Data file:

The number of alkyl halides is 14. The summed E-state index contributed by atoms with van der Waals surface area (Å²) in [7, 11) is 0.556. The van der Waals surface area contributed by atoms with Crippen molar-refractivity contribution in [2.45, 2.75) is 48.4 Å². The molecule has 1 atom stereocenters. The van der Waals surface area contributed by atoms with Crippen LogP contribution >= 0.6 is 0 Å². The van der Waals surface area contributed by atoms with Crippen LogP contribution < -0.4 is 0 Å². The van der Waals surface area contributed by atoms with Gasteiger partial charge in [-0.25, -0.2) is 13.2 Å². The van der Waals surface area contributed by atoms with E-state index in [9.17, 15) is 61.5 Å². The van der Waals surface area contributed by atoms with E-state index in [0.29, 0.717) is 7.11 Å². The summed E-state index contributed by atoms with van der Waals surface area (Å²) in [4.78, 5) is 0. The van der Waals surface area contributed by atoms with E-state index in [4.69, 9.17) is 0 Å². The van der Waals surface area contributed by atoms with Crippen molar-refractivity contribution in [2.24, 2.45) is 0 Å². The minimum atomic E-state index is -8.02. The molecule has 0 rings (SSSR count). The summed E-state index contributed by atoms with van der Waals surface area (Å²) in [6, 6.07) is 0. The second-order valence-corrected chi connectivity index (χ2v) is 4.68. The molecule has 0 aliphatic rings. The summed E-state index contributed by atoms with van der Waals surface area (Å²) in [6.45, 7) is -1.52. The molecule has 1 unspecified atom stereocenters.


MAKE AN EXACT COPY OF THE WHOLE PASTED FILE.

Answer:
The number of alkyl halides is 14. The summed E-state index contributed by atoms with van der Waals surface area (Å²) in [7, 11) is 0.556. The van der Waals surface area contributed by atoms with Crippen molar-refractivity contribution in [2.45, 2.75) is 48.4 Å². The molecule has 1 atom stereocenters. The van der Waals surface area contributed by atoms with Crippen LogP contribution >= 0.6 is 0 Å². The van der Waals surface area contributed by atoms with Crippen LogP contribution < -0.4 is 0 Å². The van der Waals surface area contributed by atoms with Gasteiger partial charge in [-0.25, -0.2) is 13.2 Å². The van der Waals surface area contributed by atoms with E-state index in [9.17, 15) is 61.5 Å². The van der Waals surface area contributed by atoms with E-state index in [0.29, 0.717) is 7.11 Å². The summed E-state index contributed by atoms with van der Waals surface area (Å²) in [4.78, 5) is 0. The van der Waals surface area contributed by atoms with E-state index in [4.69, 9.17) is 0 Å². The van der Waals surface area contributed by atoms with Crippen molar-refractivity contribution in [2.24, 2.45) is 0 Å². The minimum atomic E-state index is -8.02. The molecule has 0 rings (SSSR count). The summed E-state index contributed by atoms with van der Waals surface area (Å²) in [6, 6.07) is 0. The second-order valence-corrected chi connectivity index (χ2v) is 4.68. The molecule has 0 aliphatic rings. The summed E-state index contributed by atoms with van der Waals surface area (Å²) in [6.45, 7) is -1.52. The molecule has 1 unspecified atom stereocenters.